Defectors who previously lived near North Korea’s nuclear test site showed signs of radiation exposure in the latest medical check-ups, South Korean officials reported on Wednesday.
Since October, the South’s Unification Ministry has been radiation-testing 30 defectors who previously lived in Kilju County, near North Korea’s Punggye-ri nuclear site. The North has conducted all of its six nuclear tests at the site located in the country’s northeastern province. Concern about the safety of the site, located on the mountainous border with China, peaked in November with reports that the latest nuclear test had triggered a tunnel collapse killing 100 workers. Chinese scientists warned that if the mountain collapsed, nuclear fallout could spread across “an entire hemisphere”.
The 30 defectors tested are among 114 refugees who have fled the county since North Korea’s first nuclear test in 2006. All of those tested came to the South before the North’s fourth nuclear test, in January 2016.
The ministry said that chromosome examinations showed that four defectors may have been exposed to radiation, though other factors such as age and smoking could have affected the result.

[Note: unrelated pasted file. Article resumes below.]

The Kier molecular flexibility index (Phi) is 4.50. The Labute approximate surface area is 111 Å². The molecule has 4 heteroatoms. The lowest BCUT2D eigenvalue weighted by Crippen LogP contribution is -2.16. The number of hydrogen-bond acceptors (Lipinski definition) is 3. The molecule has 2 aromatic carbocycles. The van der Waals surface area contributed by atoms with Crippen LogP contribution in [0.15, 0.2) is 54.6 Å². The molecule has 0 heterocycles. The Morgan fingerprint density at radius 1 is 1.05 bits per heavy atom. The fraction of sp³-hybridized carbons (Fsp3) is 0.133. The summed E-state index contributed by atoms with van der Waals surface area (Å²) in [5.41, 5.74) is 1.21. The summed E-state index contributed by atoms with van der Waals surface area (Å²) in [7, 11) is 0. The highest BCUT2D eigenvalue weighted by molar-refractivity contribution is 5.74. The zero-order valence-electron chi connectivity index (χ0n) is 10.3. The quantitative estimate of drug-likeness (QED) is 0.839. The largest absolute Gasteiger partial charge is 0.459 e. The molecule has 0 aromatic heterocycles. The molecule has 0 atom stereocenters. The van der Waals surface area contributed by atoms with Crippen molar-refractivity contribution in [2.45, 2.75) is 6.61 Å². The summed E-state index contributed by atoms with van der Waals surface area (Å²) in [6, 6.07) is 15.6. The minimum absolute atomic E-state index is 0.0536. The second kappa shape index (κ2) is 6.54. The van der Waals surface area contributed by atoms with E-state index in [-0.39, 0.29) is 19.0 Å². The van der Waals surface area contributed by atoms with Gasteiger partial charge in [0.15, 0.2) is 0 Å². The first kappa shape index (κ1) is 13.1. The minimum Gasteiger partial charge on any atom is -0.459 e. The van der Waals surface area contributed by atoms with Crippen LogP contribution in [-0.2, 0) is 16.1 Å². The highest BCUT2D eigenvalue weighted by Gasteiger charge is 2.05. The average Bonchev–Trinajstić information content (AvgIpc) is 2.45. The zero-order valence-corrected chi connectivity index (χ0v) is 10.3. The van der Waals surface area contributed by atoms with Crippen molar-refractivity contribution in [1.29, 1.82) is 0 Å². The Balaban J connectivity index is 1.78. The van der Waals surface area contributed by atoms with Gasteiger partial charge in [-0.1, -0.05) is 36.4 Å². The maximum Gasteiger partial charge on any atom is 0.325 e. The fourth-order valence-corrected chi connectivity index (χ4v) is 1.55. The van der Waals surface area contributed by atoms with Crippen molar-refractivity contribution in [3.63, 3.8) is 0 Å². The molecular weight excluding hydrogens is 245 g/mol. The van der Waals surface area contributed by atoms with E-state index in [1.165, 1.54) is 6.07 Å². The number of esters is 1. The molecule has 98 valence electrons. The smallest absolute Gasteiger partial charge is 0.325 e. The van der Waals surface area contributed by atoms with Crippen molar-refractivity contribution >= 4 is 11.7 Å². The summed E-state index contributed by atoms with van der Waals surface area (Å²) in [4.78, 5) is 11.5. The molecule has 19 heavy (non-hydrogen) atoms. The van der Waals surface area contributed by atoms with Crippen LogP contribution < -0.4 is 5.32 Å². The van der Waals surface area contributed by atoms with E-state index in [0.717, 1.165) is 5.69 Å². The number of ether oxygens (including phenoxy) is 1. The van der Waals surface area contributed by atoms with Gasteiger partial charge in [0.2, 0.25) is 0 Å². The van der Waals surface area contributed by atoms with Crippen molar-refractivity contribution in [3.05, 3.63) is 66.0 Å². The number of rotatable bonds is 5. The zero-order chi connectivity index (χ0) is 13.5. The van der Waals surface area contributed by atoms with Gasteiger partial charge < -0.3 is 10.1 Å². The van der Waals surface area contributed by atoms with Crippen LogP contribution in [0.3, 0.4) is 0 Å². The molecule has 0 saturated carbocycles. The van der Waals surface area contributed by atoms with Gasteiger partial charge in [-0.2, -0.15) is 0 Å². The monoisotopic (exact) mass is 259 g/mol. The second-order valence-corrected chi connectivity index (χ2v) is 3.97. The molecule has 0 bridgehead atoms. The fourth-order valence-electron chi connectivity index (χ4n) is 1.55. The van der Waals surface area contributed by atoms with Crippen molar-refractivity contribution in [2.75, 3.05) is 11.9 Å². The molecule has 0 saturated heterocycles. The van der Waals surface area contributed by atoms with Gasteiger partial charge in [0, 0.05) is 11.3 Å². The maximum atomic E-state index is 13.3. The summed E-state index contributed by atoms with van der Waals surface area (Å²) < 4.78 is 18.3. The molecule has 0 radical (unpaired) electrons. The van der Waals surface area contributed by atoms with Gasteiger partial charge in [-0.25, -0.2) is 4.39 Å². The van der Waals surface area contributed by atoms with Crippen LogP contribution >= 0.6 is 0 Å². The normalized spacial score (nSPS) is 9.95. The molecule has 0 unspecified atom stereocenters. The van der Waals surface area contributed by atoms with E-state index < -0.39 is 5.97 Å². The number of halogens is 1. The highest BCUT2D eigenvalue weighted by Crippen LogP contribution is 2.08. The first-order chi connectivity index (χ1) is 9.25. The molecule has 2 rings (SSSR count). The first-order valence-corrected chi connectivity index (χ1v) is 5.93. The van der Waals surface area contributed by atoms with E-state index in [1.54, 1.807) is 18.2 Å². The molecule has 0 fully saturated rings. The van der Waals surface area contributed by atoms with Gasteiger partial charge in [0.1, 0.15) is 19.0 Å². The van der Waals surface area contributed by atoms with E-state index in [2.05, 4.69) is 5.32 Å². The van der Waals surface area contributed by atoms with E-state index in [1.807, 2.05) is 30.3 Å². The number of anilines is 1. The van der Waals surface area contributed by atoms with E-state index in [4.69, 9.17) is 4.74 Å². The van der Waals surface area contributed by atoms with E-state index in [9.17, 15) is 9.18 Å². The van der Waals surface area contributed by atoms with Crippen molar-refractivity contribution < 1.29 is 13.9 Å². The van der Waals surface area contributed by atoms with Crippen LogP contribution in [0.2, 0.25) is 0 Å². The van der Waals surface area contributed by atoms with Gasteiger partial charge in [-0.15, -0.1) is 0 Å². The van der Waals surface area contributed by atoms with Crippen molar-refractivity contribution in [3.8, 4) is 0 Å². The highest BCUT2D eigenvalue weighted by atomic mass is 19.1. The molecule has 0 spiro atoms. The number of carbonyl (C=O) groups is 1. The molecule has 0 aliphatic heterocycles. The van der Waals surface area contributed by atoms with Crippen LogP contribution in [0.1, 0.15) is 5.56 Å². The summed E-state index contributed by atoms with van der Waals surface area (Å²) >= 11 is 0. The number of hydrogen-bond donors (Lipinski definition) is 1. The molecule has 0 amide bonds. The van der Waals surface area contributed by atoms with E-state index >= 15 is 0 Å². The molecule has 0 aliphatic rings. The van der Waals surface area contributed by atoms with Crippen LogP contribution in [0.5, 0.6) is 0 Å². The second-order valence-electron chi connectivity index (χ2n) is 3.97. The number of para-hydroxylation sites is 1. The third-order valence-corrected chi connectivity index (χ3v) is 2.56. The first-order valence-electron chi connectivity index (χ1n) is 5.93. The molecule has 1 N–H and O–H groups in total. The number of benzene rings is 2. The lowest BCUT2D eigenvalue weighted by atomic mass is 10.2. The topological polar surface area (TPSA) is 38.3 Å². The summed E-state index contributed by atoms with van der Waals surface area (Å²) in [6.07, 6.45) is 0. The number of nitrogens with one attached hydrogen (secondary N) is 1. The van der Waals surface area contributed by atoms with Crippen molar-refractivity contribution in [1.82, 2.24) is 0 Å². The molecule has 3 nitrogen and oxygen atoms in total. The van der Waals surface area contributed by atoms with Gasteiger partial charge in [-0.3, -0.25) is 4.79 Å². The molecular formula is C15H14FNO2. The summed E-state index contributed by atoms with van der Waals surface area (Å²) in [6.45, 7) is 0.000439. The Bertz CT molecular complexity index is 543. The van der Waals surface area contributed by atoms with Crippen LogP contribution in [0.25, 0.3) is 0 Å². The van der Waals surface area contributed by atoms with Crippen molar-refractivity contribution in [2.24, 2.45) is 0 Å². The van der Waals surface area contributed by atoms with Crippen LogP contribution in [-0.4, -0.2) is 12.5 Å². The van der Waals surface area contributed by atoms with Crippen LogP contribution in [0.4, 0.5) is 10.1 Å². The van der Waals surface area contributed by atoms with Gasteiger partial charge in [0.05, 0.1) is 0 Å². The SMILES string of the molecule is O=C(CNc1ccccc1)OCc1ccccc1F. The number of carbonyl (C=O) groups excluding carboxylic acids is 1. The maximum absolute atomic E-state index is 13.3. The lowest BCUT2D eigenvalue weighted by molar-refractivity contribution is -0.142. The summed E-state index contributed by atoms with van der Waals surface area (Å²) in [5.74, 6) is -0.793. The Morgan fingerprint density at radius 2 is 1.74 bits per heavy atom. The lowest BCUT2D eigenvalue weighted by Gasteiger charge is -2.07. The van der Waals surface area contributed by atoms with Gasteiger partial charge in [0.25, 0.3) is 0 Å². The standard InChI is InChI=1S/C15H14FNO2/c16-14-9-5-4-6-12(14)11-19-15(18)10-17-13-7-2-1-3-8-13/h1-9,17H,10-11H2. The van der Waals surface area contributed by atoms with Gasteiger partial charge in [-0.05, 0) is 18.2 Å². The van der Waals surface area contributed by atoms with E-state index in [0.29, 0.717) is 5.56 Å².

The government said no meaningful results appeared in urine and other tests.
Experts have expressed concern that the series of nuclear tests may have caused radioactive substances to leak into the surrounding area, putting residents’ health at risk. Exposure to radiation raises the risk of developing leukaemia and other types of cancer.
The ministry admitted that the latest medical tests represent a small sample and contain limited information. A lengthy period of time has also passed since those tested were possibly exposed to radiation.
Seoul said it would advise North Korean defectors to get their heath checked at regular intervals. It will also carry out further radiation tests on residents who flee the North.
©2017 the Asia News Network (Hamburg, Germany)
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